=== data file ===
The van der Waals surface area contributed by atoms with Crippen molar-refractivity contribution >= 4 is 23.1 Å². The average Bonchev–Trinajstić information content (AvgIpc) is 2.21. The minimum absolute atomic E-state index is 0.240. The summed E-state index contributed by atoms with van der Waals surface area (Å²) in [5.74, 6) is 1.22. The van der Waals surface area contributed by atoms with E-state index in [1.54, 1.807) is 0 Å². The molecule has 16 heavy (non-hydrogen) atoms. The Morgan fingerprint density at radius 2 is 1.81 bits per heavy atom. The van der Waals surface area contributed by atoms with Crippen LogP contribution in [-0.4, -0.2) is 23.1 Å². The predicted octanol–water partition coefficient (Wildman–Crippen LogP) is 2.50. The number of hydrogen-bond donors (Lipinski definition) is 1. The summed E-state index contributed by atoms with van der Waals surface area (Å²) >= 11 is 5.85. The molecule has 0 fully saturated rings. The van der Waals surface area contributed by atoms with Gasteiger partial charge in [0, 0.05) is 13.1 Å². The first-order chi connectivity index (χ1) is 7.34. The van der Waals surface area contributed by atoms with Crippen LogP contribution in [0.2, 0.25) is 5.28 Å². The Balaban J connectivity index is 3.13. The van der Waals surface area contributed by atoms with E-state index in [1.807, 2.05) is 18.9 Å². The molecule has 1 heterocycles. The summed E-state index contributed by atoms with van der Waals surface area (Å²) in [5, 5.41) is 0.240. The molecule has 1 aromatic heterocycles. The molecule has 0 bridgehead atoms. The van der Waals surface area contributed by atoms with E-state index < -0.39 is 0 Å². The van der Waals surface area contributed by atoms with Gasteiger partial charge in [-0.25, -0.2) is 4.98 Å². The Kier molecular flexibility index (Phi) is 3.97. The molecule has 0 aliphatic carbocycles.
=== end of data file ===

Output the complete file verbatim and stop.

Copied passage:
The van der Waals surface area contributed by atoms with Crippen molar-refractivity contribution >= 4 is 23.1 Å². The average Bonchev–Trinajstić information content (AvgIpc) is 2.21. The minimum absolute atomic E-state index is 0.240. The summed E-state index contributed by atoms with van der Waals surface area (Å²) in [5.74, 6) is 1.22. The van der Waals surface area contributed by atoms with E-state index in [1.54, 1.807) is 0 Å². The molecule has 16 heavy (non-hydrogen) atoms. The Morgan fingerprint density at radius 2 is 1.81 bits per heavy atom. The van der Waals surface area contributed by atoms with Crippen LogP contribution in [-0.4, -0.2) is 23.1 Å². The predicted octanol–water partition coefficient (Wildman–Crippen LogP) is 2.50. The number of hydrogen-bond donors (Lipinski definition) is 1. The summed E-state index contributed by atoms with van der Waals surface area (Å²) >= 11 is 5.85. The molecule has 0 fully saturated rings. The van der Waals surface area contributed by atoms with Gasteiger partial charge in [0, 0.05) is 13.1 Å². The first-order chi connectivity index (χ1) is 7.34. The van der Waals surface area contributed by atoms with Crippen LogP contribution in [0.2, 0.25) is 5.28 Å². The Balaban J connectivity index is 3.13. The van der Waals surface area contributed by atoms with E-state index in [1.807, 2.05) is 18.9 Å². The molecule has 1 heterocycles. The summed E-state index contributed by atoms with van der Waals surface area (Å²) in [5, 5.41) is 0.240. The molecule has 1 aromatic heterocycles. The molecule has 0 bridgehead atoms. The van der Waals surface area contributed by atoms with E-state index < -0.39 is 0 Å². The van der Waals surface area contributed by atoms with Gasteiger partial charge in [-0.25, -0.2) is 4.98 Å². The Kier molecular flexibility index (Phi) is 3.97. The molecule has 0 aliphatic carbocycles.